‘Carolina’ (C. mollissima) is a third-generation OP offspring selected in Alachua, FL, from the widely available Dunstan population. The population is derived from a putative and lost C. dentata tree (described as blight resistant) and three C. mollissima cultivars, ‘Nanking’, ‘Kuling’, and ‘Meiling’ (Note: Morphological characteristics and DNA markers indicate no C. dentata ancestry in the Dunstan population). ‘Carolina’ is reported as particularly sweet, but evaluations by M. Nave suggested that the cultivar’s siblings, ‘Carpentar’ and ‘Revival’, are sweeter (Miller, 2003; Nave, 1998).

‘Carr’ (C. mollissima) is a seedling that originated from a seedlot in Tientsin, China. The USDA (Beltsville, MD) sent the seed to R.D. Carr of Magnolia, NC, in 1915. ‘Carr’ was first grafted in 1932 by H.F. Stoke of Roanoke, VA, and was commercially introduced in 1935. Unfortunately, the cultivar is extremely difficult to graft and, despite wide distribution, only a few trees are still known to exist (Seligmann, 1994). The tree has a very upright growth pattern. It has small to medium nuts (10–12 g) with excellent flavor, although they are slightly different from the average C. mollissima nut (Nave, 1998).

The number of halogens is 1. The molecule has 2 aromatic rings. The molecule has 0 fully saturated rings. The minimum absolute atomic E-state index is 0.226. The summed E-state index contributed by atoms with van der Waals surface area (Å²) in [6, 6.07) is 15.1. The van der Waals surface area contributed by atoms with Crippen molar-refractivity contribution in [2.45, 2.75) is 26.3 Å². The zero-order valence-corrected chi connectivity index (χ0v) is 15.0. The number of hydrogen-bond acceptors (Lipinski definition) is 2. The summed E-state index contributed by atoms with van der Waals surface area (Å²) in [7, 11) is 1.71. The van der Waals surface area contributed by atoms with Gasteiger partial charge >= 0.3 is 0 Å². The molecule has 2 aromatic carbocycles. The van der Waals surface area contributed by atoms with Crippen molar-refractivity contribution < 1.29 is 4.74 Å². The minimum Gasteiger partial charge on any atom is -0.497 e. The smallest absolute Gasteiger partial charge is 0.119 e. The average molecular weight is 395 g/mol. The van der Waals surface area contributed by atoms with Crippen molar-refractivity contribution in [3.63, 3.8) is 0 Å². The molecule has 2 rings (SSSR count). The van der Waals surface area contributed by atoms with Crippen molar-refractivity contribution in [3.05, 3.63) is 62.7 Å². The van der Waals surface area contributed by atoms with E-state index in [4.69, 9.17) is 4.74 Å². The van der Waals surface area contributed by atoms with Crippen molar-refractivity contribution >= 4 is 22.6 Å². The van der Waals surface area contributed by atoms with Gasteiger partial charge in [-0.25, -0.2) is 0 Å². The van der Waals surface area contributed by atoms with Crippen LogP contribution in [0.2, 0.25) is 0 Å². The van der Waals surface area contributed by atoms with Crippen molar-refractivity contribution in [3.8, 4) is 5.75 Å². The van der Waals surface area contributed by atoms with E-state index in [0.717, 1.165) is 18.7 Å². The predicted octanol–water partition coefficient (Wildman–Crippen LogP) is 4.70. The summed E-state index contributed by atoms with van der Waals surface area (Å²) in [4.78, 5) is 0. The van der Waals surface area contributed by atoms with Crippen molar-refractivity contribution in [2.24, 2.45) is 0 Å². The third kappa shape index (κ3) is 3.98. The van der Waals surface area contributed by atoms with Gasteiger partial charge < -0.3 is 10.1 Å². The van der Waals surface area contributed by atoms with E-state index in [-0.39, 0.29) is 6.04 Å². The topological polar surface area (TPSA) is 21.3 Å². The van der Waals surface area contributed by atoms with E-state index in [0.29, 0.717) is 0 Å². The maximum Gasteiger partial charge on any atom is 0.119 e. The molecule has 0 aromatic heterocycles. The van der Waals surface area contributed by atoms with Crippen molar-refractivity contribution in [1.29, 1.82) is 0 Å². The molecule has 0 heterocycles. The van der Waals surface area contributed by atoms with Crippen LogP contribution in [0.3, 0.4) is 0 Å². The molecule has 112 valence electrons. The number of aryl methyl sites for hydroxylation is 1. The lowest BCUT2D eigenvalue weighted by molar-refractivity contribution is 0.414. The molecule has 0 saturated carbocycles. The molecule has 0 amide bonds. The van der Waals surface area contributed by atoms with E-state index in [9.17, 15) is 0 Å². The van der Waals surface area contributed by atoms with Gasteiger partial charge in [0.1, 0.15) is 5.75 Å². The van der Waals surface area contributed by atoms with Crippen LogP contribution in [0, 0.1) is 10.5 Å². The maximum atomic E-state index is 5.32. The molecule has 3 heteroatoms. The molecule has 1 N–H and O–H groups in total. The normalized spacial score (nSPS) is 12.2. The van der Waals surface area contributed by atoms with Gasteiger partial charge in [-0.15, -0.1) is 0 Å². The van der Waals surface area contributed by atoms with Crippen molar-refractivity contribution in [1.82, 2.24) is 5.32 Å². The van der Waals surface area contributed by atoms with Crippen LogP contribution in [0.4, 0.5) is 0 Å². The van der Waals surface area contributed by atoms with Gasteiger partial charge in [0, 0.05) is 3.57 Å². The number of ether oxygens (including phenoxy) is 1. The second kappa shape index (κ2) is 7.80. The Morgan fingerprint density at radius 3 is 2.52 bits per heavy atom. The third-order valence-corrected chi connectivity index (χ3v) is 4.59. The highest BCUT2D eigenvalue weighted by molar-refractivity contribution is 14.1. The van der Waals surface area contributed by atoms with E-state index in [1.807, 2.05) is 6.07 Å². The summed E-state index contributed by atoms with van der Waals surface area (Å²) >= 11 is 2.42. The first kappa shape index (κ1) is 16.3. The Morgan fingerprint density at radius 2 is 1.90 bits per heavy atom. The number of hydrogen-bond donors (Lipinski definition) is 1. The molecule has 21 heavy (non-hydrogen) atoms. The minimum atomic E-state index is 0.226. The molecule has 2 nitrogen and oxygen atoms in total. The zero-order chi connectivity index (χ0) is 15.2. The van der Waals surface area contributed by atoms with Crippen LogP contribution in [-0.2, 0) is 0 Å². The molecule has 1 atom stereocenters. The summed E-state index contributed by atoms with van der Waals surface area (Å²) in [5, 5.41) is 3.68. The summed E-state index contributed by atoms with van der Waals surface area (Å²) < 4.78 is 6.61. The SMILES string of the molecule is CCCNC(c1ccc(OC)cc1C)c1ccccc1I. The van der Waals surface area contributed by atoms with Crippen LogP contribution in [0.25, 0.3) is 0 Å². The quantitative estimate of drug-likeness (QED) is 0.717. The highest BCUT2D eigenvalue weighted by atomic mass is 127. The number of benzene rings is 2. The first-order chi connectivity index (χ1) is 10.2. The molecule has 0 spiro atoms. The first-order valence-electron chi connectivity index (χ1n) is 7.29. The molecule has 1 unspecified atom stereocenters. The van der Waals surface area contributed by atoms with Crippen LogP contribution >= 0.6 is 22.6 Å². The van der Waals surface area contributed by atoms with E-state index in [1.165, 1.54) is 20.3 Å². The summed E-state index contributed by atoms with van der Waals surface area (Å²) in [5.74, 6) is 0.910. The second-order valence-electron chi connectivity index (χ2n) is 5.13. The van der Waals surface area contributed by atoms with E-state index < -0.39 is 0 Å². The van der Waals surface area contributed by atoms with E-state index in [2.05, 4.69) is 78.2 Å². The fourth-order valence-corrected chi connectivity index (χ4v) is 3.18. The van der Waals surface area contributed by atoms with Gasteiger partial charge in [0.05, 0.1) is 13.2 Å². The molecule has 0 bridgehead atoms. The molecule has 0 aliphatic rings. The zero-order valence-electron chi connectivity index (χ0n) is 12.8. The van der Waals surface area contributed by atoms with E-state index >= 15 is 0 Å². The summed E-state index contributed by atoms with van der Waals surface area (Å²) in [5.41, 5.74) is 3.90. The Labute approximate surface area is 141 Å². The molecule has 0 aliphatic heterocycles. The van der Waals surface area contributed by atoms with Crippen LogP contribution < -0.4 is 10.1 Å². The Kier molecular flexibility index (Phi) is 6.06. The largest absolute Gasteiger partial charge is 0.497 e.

‘Crane’ (C. mollissima) is a seedling selected from nuts sent by Peter Liu to the USDA in 1936, and subsequently evaluated in Philema, GA. It is from the same seedlot as ‘Meiling’ and ‘Nanking’, but it grows more upright, maintaining a stronger central leader. J.W. McKay named ‘Crane’ in 1963 to honor H.L. Crane, a chestnut researcher from the 1930s to 1950s. The nuts (10–12 g) are a distinctive reddish color and have good keeping quality. However, the nut flavor is average for a C. mollissima nut; therefore, it is seldom planted today (Miller, 2003; Nave, 1998).